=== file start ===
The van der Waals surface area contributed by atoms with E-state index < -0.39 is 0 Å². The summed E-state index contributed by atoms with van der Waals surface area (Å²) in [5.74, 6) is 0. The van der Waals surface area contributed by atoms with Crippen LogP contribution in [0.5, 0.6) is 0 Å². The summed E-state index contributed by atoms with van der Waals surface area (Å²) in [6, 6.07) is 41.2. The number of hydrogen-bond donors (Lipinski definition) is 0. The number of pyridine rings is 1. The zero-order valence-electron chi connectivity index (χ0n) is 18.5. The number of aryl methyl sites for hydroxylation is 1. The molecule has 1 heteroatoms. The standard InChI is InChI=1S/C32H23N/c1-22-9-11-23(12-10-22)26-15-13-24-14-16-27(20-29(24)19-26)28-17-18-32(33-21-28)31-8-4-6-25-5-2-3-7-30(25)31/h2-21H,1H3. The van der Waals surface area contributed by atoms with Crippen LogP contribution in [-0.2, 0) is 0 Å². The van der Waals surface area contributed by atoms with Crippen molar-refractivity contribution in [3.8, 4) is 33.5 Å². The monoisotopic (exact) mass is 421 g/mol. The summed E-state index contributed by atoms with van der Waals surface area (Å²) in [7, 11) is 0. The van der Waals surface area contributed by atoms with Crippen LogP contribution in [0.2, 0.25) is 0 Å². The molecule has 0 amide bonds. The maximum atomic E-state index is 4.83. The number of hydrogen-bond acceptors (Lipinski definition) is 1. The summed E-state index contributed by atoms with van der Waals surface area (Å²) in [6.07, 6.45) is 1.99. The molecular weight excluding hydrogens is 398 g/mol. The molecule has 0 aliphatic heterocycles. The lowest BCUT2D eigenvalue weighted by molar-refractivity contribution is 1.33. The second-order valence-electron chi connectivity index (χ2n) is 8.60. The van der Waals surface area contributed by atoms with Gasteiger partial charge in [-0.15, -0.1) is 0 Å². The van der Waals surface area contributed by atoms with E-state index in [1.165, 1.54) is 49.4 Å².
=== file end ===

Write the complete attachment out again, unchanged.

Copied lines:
The van der Waals surface area contributed by atoms with E-state index < -0.39 is 0 Å². The summed E-state index contributed by atoms with van der Waals surface area (Å²) in [5.74, 6) is 0. The van der Waals surface area contributed by atoms with Crippen LogP contribution in [0.5, 0.6) is 0 Å². The summed E-state index contributed by atoms with van der Waals surface area (Å²) in [6, 6.07) is 41.2. The number of hydrogen-bond donors (Lipinski definition) is 0. The number of pyridine rings is 1. The zero-order valence-electron chi connectivity index (χ0n) is 18.5. The number of aryl methyl sites for hydroxylation is 1. The molecule has 1 heteroatoms. The standard InChI is InChI=1S/C32H23N/c1-22-9-11-23(12-10-22)26-15-13-24-14-16-27(20-29(24)19-26)28-17-18-32(33-21-28)31-8-4-6-25-5-2-3-7-30(25)31/h2-21H,1H3. The van der Waals surface area contributed by atoms with Crippen LogP contribution in [-0.2, 0) is 0 Å². The van der Waals surface area contributed by atoms with Crippen molar-refractivity contribution in [3.8, 4) is 33.5 Å². The monoisotopic (exact) mass is 421 g/mol. The summed E-state index contributed by atoms with van der Waals surface area (Å²) in [7, 11) is 0. The van der Waals surface area contributed by atoms with Crippen LogP contribution in [0.2, 0.25) is 0 Å². The molecule has 0 amide bonds. The maximum atomic E-state index is 4.83. The number of hydrogen-bond acceptors (Lipinski definition) is 1. The summed E-state index contributed by atoms with van der Waals surface area (Å²) in [6.07, 6.45) is 1.99. The molecular weight excluding hydrogens is 398 g/mol. The molecule has 0 aliphatic heterocycles. The lowest BCUT2D eigenvalue weighted by molar-refractivity contribution is 1.33. The second-order valence-electron chi connectivity index (χ2n) is 8.60. The van der Waals surface area contributed by atoms with Gasteiger partial charge in [-0.15, -0.1) is 0 Å². The van der Waals surface area contributed by atoms with E-state index in [1.165, 1.54) is 49.4 Å².